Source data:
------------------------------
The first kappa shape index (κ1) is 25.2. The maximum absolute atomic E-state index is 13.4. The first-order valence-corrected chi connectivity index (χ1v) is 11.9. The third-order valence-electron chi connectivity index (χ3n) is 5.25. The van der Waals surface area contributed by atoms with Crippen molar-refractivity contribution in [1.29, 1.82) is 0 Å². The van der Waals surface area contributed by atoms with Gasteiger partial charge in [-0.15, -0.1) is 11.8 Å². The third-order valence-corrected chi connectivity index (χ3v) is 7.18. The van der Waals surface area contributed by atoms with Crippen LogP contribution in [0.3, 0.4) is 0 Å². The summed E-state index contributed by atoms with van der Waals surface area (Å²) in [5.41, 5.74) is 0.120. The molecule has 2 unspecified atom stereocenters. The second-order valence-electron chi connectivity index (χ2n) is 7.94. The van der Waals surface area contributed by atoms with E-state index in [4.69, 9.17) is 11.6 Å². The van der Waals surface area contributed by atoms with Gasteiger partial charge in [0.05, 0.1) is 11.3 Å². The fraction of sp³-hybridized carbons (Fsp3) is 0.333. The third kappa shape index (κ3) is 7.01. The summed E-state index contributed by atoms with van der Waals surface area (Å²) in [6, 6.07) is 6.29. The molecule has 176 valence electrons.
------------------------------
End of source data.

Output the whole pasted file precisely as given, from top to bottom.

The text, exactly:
The first kappa shape index (κ1) is 25.2. The maximum absolute atomic E-state index is 13.4. The first-order valence-corrected chi connectivity index (χ1v) is 11.9. The third-order valence-electron chi connectivity index (χ3n) is 5.25. The van der Waals surface area contributed by atoms with Crippen molar-refractivity contribution in [1.29, 1.82) is 0 Å². The van der Waals surface area contributed by atoms with Gasteiger partial charge in [-0.15, -0.1) is 11.8 Å². The third-order valence-corrected chi connectivity index (χ3v) is 7.18. The van der Waals surface area contributed by atoms with Crippen LogP contribution in [0.3, 0.4) is 0 Å². The summed E-state index contributed by atoms with van der Waals surface area (Å²) in [5.41, 5.74) is 0.120. The molecule has 2 unspecified atom stereocenters. The second-order valence-electron chi connectivity index (χ2n) is 7.94. The van der Waals surface area contributed by atoms with E-state index in [4.69, 9.17) is 11.6 Å². The van der Waals surface area contributed by atoms with Gasteiger partial charge in [0.05, 0.1) is 11.3 Å². The fraction of sp³-hybridized carbons (Fsp3) is 0.333. The third kappa shape index (κ3) is 7.01. The summed E-state index contributed by atoms with van der Waals surface area (Å²) in [6, 6.07) is 6.29. The molecule has 176 valence electrons.